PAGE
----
A 24/7 Wall St. article lists Elmira as the sixth worse a place to get sick in the entire country. That data is based off a health outcome study, but are these statistics deceiving?
“The lead is Elmira is the worst place to get sick and that’s really not the story at all,” Rosemary Anthony, Director of Population Health for Arnot Health, said. “It’s very disheartening and discouraging when reports like this come out because the real story is in the fine print.”
The article cites a study called “Quality Reporting That Addresses Disparities in Health Care”, published by the American Medical Association in 2014. The fine print Anthony is referring to is a call out in the article from a Harvard University physician and researcher. It states:
“Hospital quality scores tend to penalize safety net facilities, which primarily provide care for disadvantaged and poor populations. Low income populations tend to require greater medical attention which could skew patient outcome data even for hospitals providing high-quality care.”
You guessed it, the Arnot Ogden Medical Center is a safety-net facility and Elmira has a high poverty rate, which means the results of the study could be skewed. In fact, Elmira’s poverty rate of 18.7 percent is much higher than the national rate of 15.5 percent and poverty has a lot to do with your health.
“People who have low income or have limited insurance or no insurance tend to wait until they’re really sick to seek care,” Anthony said.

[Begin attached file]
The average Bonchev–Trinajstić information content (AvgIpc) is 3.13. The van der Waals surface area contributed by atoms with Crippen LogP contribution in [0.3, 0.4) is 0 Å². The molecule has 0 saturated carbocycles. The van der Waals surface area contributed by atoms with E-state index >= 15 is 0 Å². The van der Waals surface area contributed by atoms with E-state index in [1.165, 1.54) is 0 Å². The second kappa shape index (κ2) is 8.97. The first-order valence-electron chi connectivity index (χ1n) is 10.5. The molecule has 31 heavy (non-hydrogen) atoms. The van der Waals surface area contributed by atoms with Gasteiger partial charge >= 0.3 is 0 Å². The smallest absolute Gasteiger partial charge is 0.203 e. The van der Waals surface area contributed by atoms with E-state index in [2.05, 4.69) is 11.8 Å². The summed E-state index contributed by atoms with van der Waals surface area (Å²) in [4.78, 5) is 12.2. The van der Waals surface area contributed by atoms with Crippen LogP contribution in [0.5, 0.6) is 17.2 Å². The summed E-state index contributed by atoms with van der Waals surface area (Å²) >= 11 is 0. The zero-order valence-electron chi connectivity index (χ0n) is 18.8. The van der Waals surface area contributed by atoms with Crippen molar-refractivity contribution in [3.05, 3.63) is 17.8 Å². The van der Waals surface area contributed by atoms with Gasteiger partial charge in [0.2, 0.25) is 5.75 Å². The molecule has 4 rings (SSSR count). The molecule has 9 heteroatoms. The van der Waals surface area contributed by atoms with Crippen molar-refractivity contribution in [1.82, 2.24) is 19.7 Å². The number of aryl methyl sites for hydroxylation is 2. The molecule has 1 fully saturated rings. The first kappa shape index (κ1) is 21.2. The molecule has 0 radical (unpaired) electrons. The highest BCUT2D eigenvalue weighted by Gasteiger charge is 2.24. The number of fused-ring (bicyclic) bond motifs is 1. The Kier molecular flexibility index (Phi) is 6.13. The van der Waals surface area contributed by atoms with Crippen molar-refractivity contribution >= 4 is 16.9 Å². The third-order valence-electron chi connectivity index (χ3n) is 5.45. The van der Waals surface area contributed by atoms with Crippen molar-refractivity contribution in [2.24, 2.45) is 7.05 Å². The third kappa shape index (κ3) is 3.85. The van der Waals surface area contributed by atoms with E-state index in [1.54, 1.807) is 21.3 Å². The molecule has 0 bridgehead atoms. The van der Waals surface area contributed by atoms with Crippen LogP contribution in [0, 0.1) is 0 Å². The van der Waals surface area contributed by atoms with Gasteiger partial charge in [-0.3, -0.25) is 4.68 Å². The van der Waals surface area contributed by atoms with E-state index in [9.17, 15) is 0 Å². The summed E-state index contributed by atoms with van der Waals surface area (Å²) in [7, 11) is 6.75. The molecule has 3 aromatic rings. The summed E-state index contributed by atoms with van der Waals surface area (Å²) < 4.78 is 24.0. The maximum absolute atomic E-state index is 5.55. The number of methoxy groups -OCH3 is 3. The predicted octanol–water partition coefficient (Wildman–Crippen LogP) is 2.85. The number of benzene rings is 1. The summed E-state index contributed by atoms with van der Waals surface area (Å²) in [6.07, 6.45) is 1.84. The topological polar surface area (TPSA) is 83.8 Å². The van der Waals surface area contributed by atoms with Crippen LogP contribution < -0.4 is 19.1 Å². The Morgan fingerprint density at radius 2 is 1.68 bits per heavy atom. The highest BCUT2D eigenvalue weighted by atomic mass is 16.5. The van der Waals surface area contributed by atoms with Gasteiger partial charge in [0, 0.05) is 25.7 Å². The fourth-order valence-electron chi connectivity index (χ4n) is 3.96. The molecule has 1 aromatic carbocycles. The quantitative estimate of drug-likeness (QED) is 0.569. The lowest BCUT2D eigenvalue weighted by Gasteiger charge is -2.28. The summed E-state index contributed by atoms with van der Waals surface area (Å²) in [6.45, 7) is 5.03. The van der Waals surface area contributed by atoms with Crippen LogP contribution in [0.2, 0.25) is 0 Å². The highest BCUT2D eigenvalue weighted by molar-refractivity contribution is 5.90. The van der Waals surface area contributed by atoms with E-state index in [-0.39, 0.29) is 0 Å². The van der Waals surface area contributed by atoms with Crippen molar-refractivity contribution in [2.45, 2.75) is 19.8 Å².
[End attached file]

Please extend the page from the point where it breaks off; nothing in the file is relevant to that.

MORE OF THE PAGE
According to the study, 91 out of every 1000 hospitalizations in Elmira were preventable.
“If people aren’t able to access primary or preventative care or they’re not engaged in the healthcare system or they’re not even aware of why that might be important, they’re going to be using the emergency rooms for non-emergent conditions,” Anthony said.
Arnot Health’s Population Health department is working to change all of this and improve our health outcomes.
“Hospitals historically have not been used to looking outside their walls to figure out ‘what’s the big picture here?’ And we’re dedicated to doing that,” Anthony said.
The department at the AOMC is making great strides.
“Just this year, The US Wisconsin County Rankings ranked us 50th in terms of poor health outcomes, however, that was nine jumps better and it’s the highest that we’ve ever been, highest in terms of best that we’ve ever been, and that’s a reflection of really hard work over the past 7 years in order to impact that,” Anthony said.
To view the article, click here.